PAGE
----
We have been predominantly focused on the challenge of climate change and carbon reduction while recognising the importance of other environmental, social and financial aspects of sustainability.

In 2011, we published a Route Map for Sustainable Health. This report was developed after dialogue and engagement across the whole healthcare system. It laid out a vision for a future sustainable health system.

Many transitions were identified as important. These included a shift to integrated decision making that accounts for the impact of decisions on society and nature now and in the future. The “Route Map” was divided into three domains: behaviours, standards and innovation.

Of particular relevance to the medical device industry was the recognition that investment in sustainable technology is needed and that the system would need to value environmental impacts and take these into account during the decision-making process.

Earlier this year, we published an updated NHS England carbon footprint— “Sustainability in the NHS: Health Check 2012”—as part of the report. Overall procurement is thought to be responsible for 65% of the NHS footprint. Only the pharmaceutical industry and business services sectors are thought to contribute more than medical devices to the procurement footprint. It is estimated that medical devices and equipment used in the NHS have an annual footprint of 1.6 million tonnes. This is why reducing the environmental impact of medical devices and pharmaceuticals is a priority for the NHS.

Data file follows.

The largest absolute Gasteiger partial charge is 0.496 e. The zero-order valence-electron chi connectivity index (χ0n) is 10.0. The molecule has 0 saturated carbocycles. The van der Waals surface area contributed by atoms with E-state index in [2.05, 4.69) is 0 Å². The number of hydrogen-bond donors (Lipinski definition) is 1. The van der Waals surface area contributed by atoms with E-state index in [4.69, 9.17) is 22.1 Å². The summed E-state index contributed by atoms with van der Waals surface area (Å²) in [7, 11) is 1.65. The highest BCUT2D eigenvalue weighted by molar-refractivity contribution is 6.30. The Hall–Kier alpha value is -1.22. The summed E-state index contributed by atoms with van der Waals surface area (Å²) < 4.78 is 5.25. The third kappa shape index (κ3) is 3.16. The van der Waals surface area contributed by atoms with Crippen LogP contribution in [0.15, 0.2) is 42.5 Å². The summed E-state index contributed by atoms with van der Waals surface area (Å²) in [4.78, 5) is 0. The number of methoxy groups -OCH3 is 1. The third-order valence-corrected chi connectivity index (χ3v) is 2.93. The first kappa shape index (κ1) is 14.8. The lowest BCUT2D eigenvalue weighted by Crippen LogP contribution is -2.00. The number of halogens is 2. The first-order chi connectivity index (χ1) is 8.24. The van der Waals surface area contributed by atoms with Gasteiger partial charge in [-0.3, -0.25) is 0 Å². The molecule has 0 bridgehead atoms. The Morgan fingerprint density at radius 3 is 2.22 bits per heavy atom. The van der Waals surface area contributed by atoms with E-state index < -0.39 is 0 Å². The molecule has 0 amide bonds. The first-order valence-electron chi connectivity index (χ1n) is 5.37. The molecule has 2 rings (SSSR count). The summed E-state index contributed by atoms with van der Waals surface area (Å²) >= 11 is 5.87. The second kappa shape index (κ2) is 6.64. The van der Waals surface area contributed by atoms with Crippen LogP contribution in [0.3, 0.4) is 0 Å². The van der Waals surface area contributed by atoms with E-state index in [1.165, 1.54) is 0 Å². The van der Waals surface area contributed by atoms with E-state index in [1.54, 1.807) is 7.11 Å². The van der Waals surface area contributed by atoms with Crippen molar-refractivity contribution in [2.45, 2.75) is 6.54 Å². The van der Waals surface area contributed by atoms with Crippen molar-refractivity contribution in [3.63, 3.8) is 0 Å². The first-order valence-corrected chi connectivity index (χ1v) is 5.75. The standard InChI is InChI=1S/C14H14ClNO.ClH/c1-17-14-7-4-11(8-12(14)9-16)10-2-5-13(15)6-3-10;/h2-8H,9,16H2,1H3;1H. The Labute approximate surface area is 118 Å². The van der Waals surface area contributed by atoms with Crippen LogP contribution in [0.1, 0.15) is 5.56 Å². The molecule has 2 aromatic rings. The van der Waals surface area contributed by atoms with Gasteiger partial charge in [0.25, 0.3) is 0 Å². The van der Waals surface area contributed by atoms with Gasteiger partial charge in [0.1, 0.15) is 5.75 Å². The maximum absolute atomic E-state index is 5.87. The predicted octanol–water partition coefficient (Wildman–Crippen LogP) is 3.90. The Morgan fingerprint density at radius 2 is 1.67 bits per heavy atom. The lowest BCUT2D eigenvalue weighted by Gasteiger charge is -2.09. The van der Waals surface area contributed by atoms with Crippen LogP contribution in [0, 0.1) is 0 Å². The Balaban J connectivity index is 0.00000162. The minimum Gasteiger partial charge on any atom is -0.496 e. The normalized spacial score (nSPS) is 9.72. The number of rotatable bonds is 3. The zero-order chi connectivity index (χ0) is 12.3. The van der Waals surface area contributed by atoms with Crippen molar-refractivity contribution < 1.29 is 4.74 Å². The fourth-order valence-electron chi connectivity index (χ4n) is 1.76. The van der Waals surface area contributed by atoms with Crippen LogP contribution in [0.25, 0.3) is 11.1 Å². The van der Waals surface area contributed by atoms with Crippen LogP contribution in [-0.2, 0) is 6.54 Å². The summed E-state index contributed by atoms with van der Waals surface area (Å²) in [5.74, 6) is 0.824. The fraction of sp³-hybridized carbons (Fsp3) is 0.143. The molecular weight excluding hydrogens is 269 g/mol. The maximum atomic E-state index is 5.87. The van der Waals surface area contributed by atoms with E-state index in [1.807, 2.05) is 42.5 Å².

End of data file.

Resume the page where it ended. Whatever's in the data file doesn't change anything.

Key metrics
What does a sustainable medical device look like? we ask in the headline of this article. Well, there is no easy answer to this. Most would agree that environmental and social harms related to the product would have been minimised. There is no right answer to what dimensions of sustainability should be considered. At the NHS SDU in England, we have started with carbon footprinting as the key measure. However, we do recognise that there are many other important aspects such as water usage or pollution, and social measures such as the effect of industrial working conditions on local communities. Elsewhere the focus has been more on these other measures.